In addition, career openings are available with government agencies, animal charities (RSPCA, PDSA etc), in many pet food and drug companies, and in academic clinical posts.
Years 1, 2 and 3 (Pre-Clinical Studies)
In Years 1 and 2, the Medical and Veterinary Sciences Tripos (MVST), you are taught the relevant core scientific knowledge and skills that you will need as a veterinary medicine professional.
Taught by some of the world's top academic scientists and veterinary surgeons, we provide you with the scientific and practical basis that will allow you to develop your veterinary career to the full, whether your aim is to deliver outstanding care or whether you wish to contribute to pushing forward the boundaries of academic veterinary medicine.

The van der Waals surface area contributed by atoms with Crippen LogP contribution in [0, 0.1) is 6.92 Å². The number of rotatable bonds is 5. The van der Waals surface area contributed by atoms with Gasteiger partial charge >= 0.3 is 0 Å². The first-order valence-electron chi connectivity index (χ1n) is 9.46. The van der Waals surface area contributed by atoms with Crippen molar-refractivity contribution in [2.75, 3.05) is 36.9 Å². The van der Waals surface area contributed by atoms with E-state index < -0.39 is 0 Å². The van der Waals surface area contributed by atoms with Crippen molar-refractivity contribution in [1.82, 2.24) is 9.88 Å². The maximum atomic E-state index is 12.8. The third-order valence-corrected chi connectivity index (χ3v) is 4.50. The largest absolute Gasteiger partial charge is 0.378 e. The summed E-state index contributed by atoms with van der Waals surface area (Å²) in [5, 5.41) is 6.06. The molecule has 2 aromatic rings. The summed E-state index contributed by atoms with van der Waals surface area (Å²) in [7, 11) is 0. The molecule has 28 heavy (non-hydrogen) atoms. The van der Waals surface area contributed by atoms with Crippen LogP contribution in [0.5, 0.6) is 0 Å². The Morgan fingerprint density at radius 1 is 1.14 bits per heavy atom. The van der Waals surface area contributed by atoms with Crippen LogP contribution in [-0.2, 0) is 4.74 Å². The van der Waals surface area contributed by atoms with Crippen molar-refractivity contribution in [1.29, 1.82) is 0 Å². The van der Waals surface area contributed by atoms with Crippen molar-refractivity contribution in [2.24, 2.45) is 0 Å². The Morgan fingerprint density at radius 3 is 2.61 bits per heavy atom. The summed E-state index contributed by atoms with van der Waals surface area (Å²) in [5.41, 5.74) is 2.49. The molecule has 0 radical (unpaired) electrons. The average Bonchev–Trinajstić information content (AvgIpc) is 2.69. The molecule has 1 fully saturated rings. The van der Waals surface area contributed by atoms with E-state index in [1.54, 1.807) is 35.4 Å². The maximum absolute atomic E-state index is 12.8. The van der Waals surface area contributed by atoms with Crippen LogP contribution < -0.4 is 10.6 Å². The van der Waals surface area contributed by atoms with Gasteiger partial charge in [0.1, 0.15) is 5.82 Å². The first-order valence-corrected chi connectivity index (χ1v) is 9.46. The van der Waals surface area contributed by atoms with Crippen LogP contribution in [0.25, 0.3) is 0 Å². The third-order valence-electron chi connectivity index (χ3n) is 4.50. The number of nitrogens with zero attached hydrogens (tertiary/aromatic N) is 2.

The main areas of learning in the MVST are covered by courses in:
- Homeostasis – covering the physiological systems which underpin the body's regulation of its internal environment and its responses to external threats. You also have related practical classes in experimental physiology and histology
- Molecules in Medical Science – looking at the chemical and molecular basis of how cells and organisms work
- Veterinary Anatomy and Physiology – functional anatomy of organs and tissues of domestic animals
- Introduction to the Scientific Basis of Medicine – covering epidemiology and how it is applied in medicine
- Biology of Disease – dealing with the nature and mechanisms of disease processes
- Mechanisms of Drug Action – providing an understanding of the basic mechanisms of drug action at the levels of both drug-receptor interactions and the effects on body systems
- Neurobiology and Animal Behaviour – covering the structure and function of the sense organs and central nervous system, and the effects of drugs on brain function